Also, the reception of Holy Communion by the faithful in general declined in frequency. Beginning in the 10th century, infants were no longer given the Body of Christ, perhaps out of the fear that they would spit it up. By around 1200, all people stopped receiving from the chalice due to concern over spilling the Precious Blood. As a result, infants were left with no Communion at all.
The 1566 Roman Catechism, mandated by the Council of Trent, acknowledged the ancient practice of giving the Eucharist to infants, but argued that this was not necessary and risked a danger to piety. Instead, decisions on the age of first Holy Communion were left to parents and priests and the desire of the children themselves to receive. As a result, first Holy Communion was ordinarily celebrated around the age of 12.
Regarding the age of Confirmation, the Roman Catechism gave a more specific answer: “After Baptism, the sacrament of Confirmation may indeed be administered to all; but its administration is inexpedient until children have attained the use of reason. While it does not seem well to defer Confirmation to the age of 12, it is most proper to postpone this sacrament at least to that of seven years.”
The Roman Catechism also reaffirmed that only a bishop confirms. Today we are getting used to priests confirming on occasion. The first evidence of priests confirming on a regular basis in the Latin Church dates to 1774, when the Congregation for the Propagation of the Faith allowed priests in missionary territories to confirm. It instructed the missionaries to delay Confirmation after Baptism until about the age of 7.
Confirmation being celebrated after first Holy Communion dates only to mid-18th century France. Eventually the practice spread to other countries, although with consistent resistance by authorities in Rome. In 1897 Pope Leo XIII wrote to the bishop of Marseille, France, approving his practice of confirming before first Holy Communion, saying that young people are better prepared to receive the Eucharist if they have been confirmed. In spite of this, the practice of confirming after first Holy Communion prevailed in most places. When, in 1910, Pope Pius X lowered the age for first Holy Communion to 7, this solidified — as an unintended consequence — the practice of confirming after first Holy Communion.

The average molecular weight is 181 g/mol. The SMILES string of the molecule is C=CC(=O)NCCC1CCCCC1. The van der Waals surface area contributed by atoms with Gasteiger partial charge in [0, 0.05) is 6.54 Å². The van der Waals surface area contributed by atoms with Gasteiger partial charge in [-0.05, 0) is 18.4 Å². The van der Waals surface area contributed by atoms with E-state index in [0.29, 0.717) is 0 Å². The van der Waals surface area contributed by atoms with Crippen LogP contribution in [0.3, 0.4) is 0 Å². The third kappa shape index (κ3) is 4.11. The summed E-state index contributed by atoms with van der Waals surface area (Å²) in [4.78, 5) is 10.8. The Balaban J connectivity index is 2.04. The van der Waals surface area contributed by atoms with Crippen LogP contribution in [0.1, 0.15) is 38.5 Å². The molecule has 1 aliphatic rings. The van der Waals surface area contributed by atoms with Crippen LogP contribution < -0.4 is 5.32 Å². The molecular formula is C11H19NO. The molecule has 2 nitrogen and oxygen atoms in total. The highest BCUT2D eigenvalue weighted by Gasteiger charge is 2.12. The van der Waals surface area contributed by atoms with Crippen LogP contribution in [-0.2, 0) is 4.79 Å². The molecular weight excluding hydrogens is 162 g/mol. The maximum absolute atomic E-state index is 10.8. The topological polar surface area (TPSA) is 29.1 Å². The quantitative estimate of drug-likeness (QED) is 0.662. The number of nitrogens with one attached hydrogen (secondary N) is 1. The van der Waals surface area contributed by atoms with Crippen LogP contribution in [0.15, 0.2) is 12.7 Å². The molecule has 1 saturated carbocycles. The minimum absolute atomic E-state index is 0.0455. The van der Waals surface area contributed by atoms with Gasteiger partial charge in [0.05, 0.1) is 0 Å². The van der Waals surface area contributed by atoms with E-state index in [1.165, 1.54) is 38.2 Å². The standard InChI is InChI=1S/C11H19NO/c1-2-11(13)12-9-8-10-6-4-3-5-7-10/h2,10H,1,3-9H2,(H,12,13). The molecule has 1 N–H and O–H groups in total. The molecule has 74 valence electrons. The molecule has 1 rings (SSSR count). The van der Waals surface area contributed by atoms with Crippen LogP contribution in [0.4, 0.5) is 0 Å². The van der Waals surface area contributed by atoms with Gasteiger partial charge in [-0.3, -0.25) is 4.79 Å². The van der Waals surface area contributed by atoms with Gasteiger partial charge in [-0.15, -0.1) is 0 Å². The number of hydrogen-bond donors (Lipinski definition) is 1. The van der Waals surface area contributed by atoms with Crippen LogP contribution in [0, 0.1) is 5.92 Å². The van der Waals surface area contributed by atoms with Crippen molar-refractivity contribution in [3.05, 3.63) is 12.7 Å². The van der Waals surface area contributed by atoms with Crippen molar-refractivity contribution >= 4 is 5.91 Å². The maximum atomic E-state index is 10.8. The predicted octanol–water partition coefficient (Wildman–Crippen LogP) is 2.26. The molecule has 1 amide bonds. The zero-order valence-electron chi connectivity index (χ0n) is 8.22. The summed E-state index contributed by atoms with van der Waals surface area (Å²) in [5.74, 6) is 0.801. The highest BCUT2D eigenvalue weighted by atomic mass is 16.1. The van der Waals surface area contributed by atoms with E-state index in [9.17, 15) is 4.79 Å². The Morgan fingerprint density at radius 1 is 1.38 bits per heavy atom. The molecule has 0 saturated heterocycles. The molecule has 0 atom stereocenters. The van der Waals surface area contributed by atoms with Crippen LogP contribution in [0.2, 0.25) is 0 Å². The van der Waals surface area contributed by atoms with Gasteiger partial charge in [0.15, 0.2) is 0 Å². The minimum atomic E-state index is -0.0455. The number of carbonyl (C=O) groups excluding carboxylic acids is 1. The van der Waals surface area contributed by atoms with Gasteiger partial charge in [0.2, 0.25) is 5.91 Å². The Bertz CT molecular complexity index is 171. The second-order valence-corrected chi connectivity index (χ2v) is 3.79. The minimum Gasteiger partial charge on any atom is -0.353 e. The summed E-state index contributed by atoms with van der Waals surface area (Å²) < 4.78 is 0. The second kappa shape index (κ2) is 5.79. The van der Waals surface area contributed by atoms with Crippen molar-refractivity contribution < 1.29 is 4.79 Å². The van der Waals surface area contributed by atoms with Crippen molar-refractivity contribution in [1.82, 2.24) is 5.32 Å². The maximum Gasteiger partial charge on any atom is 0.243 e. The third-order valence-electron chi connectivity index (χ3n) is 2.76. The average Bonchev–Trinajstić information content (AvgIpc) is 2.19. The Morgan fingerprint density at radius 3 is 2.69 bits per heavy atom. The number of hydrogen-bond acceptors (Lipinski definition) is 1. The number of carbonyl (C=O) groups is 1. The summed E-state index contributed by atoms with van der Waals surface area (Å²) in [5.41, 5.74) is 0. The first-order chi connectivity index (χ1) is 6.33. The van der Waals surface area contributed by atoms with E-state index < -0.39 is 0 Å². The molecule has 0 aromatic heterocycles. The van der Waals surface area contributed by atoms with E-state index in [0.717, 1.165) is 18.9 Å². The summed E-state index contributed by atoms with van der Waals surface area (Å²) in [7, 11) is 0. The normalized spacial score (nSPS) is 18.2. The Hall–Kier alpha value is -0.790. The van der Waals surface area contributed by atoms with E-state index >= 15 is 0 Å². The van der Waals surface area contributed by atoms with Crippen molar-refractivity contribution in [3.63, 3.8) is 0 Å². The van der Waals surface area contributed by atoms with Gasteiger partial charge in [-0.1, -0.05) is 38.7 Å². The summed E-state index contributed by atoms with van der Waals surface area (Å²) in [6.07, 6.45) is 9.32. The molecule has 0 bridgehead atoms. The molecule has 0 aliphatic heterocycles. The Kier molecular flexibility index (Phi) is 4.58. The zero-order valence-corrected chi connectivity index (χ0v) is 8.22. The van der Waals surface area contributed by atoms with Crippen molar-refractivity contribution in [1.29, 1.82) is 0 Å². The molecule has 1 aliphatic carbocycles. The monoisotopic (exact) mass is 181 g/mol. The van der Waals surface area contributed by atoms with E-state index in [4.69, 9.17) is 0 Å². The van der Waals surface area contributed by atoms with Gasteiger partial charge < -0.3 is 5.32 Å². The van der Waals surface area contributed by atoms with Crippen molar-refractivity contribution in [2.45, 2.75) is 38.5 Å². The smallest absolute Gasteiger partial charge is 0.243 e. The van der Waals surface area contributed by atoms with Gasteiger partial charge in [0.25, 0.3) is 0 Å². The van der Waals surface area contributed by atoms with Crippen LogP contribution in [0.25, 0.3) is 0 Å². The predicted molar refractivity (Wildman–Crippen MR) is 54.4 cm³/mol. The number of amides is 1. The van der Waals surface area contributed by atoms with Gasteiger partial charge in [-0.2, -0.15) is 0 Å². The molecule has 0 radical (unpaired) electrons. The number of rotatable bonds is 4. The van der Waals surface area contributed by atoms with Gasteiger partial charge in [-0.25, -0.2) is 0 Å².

The Vatican tried to correct this. The 1917 Code of Canon Law stated that Confirmation should be postponed after Baptism until the age of seven. In 1932, the Sacred Congregation for the Sacraments stated: “Children should only approach the sacred table for the first time after the reception of the sacrament of Confirmation.” And in 1952, the Commission for the Interpretation of the Code of Canon Law ruled that bishops did not have the authority to postpone Confirmation until the age of 10. Still in most places Confirmation has remained at a later age after first Holy Communion.
The 1983 Code of Canon Law still sees the age of discretion as the usual age for Confirmation, but it permits conferences of bishops to determine another age. The U.S. bishops decided that children may be confirmed between the ages of 7 and 16 as determined by the diocesan bishop. The current law also states that, in danger of death, any priest may confirm anyone baptized, even an infant.
Father Gantley is the judicial vicar of the Diocese of Honolulu.